Saeima mulls banning personal smart devices at schools

Is there room for smart devices in schools? On Wednesday, March 13, the responsible committee of the Saeima started to view the portal “” initiative to ban personal smart devices in primary and secondary schools.

According to the author of the initiative, the ban would improve success and the ability to focus on learning, which is particularly important for younger class children.

Seeing every day what the school situation is like when students spend every intermittently on the phone, the initiative's author, Jānis Viegliņš, who is the principal of Valle Secondary School, decided to form this initiative and call for the relevant amendments to the Education Law, prohibiting the use of personal smart devices in primary and secondary schools.

The principal stressed that schools are adequately equipped with smart technology and are able not to use students' own smart devices during the learning process, so banning smart devices would allow children to think about school rather than virtual environments when they are in school, improve emotional resilience and learn better.

Over time, the initiative has collected over 10 thousand signatures and parental responsiveness has been enough for the initiative to reach the Saeima.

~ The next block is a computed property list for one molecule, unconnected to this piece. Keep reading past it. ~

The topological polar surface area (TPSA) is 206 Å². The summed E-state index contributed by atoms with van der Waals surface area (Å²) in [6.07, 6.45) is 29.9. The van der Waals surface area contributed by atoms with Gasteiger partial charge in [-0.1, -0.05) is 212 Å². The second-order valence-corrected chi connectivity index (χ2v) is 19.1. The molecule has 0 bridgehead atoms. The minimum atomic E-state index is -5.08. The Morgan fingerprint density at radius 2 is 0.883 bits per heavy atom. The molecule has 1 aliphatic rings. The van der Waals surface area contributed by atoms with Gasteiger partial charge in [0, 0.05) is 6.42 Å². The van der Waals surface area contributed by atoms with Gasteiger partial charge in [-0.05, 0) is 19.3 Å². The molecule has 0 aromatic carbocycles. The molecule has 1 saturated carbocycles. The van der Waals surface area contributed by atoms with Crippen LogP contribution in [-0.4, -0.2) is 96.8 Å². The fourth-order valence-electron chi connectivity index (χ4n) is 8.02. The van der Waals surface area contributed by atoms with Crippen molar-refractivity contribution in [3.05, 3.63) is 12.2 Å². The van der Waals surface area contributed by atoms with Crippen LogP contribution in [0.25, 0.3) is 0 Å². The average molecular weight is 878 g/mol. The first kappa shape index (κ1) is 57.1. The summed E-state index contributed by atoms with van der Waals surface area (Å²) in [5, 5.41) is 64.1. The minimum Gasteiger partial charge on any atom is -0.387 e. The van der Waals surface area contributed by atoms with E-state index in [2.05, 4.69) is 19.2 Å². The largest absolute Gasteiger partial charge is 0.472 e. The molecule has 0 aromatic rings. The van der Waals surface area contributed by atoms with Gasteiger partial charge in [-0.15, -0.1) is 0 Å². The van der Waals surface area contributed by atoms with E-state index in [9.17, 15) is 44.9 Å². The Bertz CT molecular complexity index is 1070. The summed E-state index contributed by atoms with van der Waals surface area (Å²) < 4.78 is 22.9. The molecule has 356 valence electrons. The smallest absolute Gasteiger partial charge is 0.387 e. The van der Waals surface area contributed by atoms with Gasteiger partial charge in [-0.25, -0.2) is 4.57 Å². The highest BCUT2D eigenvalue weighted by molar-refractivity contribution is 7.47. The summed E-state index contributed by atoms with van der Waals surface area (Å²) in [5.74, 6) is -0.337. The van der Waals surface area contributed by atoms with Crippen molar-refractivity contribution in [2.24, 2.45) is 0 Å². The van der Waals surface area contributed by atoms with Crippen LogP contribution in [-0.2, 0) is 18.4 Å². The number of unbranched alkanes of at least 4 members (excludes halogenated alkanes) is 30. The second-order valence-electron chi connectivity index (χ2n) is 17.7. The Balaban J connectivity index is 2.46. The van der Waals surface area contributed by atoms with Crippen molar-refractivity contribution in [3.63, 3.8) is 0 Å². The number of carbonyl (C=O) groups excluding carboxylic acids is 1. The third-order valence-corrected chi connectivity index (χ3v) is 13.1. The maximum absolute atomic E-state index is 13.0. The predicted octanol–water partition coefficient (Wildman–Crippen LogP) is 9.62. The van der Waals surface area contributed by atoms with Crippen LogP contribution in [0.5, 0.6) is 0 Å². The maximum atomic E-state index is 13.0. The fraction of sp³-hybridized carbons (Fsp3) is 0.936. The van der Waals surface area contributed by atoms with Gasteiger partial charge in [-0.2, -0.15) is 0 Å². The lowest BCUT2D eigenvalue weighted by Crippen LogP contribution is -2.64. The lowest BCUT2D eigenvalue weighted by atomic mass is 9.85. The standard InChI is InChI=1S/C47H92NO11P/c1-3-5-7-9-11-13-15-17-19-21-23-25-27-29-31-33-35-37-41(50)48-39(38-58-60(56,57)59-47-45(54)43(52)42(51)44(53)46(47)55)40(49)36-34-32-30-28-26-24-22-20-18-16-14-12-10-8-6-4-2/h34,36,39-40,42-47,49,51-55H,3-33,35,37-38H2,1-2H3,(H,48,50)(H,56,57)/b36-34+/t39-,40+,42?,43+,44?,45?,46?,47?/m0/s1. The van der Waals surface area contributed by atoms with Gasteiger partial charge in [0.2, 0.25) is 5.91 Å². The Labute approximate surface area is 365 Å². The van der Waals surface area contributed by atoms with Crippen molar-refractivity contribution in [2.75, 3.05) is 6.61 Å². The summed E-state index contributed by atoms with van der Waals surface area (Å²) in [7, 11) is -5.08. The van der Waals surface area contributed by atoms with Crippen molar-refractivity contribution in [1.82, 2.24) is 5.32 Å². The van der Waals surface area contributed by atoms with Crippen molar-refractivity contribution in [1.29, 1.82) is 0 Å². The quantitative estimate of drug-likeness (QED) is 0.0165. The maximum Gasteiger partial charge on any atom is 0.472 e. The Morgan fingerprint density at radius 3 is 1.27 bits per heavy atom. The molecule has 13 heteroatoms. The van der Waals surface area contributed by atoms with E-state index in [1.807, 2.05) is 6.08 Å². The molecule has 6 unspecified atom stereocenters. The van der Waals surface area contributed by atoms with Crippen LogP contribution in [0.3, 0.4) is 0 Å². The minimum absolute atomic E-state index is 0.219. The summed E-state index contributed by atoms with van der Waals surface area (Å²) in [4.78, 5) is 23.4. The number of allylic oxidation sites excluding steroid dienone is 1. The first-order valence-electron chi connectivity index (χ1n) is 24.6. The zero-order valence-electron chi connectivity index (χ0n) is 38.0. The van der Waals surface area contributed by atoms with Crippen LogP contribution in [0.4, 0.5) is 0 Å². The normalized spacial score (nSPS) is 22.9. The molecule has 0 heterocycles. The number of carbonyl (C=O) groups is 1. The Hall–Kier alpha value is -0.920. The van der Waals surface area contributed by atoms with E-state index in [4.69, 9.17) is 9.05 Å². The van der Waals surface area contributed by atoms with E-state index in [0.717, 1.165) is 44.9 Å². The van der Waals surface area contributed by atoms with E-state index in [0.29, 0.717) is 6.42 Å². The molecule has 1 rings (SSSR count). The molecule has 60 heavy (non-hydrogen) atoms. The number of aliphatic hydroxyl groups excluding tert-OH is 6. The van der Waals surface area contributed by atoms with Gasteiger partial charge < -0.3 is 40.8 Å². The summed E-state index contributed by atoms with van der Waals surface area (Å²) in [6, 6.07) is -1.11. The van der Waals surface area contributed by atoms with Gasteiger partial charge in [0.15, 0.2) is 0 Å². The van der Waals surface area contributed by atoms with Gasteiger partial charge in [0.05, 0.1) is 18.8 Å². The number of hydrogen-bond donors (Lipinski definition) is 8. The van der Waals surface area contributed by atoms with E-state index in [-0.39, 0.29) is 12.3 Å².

This is not the case only in Latvia, for example, the use of smartphones in schools is already prohibited in France, Britain and the Netherlands.

Rūdolfs Kalvāns, principal of Sigulda State Gymnasium and President of the Association of Latvian Education Leaders acknowledged that smartphone usage habits are a huge problem in all classrooms, not just primary school or secondary school, and there are several schools that try to limit it, for example by creating special boxes where students put their phones before the beginning of the lesson,

He added that a ban of this kind would hardly address the main problem, namely the excessive use of smart devices,  and he also pointed out that the ban would be difficult to enforce.

“What does a school ban mean? Where will the student put that mobile? In some giant box where 600 other mobiles? Will they be handing it over somewhere? Can't they, like cigarettes, alcohol, guns, bring a mobile phone in at all, so where does the student leave it? These are a lot of issues, it's not that simple. That way, it's impossible, I don't see it how practically it could be done. This is more, I think, a declaratory call to attention to this problem, but legally, practically in life, it won't work out there,” Kalvāns assessed.

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